Auto Service Professional

JUN 2018

Magazine for the auto service professional

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Page 49 of 69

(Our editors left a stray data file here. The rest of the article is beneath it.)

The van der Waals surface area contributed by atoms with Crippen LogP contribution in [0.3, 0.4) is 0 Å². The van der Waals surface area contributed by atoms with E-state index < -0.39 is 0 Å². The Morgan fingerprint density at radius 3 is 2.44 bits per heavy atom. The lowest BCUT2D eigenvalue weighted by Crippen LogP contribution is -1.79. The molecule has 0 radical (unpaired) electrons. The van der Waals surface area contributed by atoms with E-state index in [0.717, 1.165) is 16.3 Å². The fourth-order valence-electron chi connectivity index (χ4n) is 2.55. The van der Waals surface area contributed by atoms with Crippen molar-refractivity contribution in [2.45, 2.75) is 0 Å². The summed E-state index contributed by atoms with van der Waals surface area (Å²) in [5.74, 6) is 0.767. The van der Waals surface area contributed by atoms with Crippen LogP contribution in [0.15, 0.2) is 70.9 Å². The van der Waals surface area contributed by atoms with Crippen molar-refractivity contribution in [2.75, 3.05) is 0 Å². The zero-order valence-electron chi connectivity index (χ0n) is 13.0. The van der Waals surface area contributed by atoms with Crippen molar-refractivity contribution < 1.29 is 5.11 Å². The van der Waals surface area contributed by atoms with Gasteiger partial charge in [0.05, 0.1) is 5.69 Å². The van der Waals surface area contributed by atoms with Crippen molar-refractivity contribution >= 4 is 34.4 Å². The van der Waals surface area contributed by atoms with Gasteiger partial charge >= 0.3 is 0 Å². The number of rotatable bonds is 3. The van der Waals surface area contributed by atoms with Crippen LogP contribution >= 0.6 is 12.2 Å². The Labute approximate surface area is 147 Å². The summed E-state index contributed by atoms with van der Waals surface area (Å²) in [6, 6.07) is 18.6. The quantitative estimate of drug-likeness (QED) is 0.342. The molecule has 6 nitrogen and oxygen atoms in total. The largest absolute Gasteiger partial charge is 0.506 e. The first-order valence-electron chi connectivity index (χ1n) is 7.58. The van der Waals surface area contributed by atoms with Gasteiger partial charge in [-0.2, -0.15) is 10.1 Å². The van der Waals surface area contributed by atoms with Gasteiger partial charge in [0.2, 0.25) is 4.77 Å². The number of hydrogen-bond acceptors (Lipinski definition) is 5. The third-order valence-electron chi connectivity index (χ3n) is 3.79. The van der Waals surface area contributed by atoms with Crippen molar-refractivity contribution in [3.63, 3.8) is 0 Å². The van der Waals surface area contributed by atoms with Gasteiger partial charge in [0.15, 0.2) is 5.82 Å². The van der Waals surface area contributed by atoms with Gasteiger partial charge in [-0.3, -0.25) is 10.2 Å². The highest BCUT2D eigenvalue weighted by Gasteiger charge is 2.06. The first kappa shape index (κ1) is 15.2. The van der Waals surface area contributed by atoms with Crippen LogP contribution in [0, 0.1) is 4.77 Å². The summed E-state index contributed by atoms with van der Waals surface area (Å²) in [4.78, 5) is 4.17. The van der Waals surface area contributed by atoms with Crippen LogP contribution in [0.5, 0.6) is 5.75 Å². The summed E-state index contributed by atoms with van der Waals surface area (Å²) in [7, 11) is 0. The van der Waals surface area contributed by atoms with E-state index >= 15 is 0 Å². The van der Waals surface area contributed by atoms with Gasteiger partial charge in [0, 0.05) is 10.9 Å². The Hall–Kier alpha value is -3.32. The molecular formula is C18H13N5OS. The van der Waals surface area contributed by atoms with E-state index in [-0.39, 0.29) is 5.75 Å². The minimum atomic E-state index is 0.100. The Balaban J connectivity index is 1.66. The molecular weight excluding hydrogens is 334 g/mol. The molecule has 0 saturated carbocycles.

48 A S P J u n e 2 018 C h a s s i s S e r v i c e idler arms, pitman arm or idler arm mountings are all suspects when inspecting for a wandering complaint. Wheel bearings Check the condition of the wheel bearings. Loose or worn wheel bearings will result in excessive lateral wheel play, easily contributing to a some- times twitchy wander issue. Moisture contamination is one of the primary causes of roller or ball bearing failure. Moisture leads to bearing overheating, deterioration of bearing grease and corrosion and bearing noise. A drone or whirring noise can oen be misdiag- nosed as a wheel bearing issue, where uneven tire tread wear may be the actual cause. Noises tend to travel and may be generated by a wide range of chassis components, sometimes making pin- point diagnosis difficult. Chassis ears Chassis ears, a somewhat generic term for equip- ment that allows you to monitor noise and vi- bration, can be extremely useful for pinpointing issues with a wide variety of components. Cur- rently available chassis ears offer ease of use and outstanding diagnostic capabilities. An example is Steelman's Wireless ChassisEAR. e control unit/receiver is wireless, powered by AA batter- ies. e kit includes four vibration/noise trans- mitters, each powered by AAA batteries. Simply attach the transmitter(s) to the area or compo- nent you wish to test. Attachment methods vary, depending on the mounting surface. e transmitters feature two internal mag- nets that allow a secure mount to an appropri- ate surface, although the magnets don't appear strong enough to hold well on rusty or greasy surfaces. If the surface mount area won't pro- vide a reliable hold, provided Velcro straps can be used to secure the unit, which provide a very secure grip. Each transmitter also features a strong spring clip, so depending on the mount- ing surface, you have three mounting options. Each transmitter accepts a plug-in cable that features a spring clamp. Attach the clamp close to the area/component that you wish to monitor. Each transmitter is boldly identified with a number (1, 2, 3, 4), with corresponding illumi- nated push buttons on the receiver. While the receiver features transmitter-related buttons and a row of noise-intensity LED lights that provide a good visual signal, it's best to also plug in the supplied earphones that allow you to hear noises. Take the vehicle for a test drive, and press the button (channel) desired and lis- ten for noises. is makes it easy to compare, for example, le and right wheel bearing noises on the same axle. If the channel 1 transmitter is listening to the le front wheel bearing and the channel 2 transmitter is monitoring the right front wheel bearing, you can compare the two noise sig- nals, listening for evidence of abnormal grind- ing sounds, etc. For example, if you suspect a wheel bearing problem, in addition to monitoring both front wheel bearings, you can attach a third trans- mitter to the transmission and a fourth to the differential. Noises and vibrations tend to trav- el, and since the unaided human ear might sus- pect a wheel bearing, the noise may actually be coming from another source such as the trans- mission. Using this type of monitoring system Moisture migration is a leading cause of wheel bearing failure, as lubrication decreases and rust forms.

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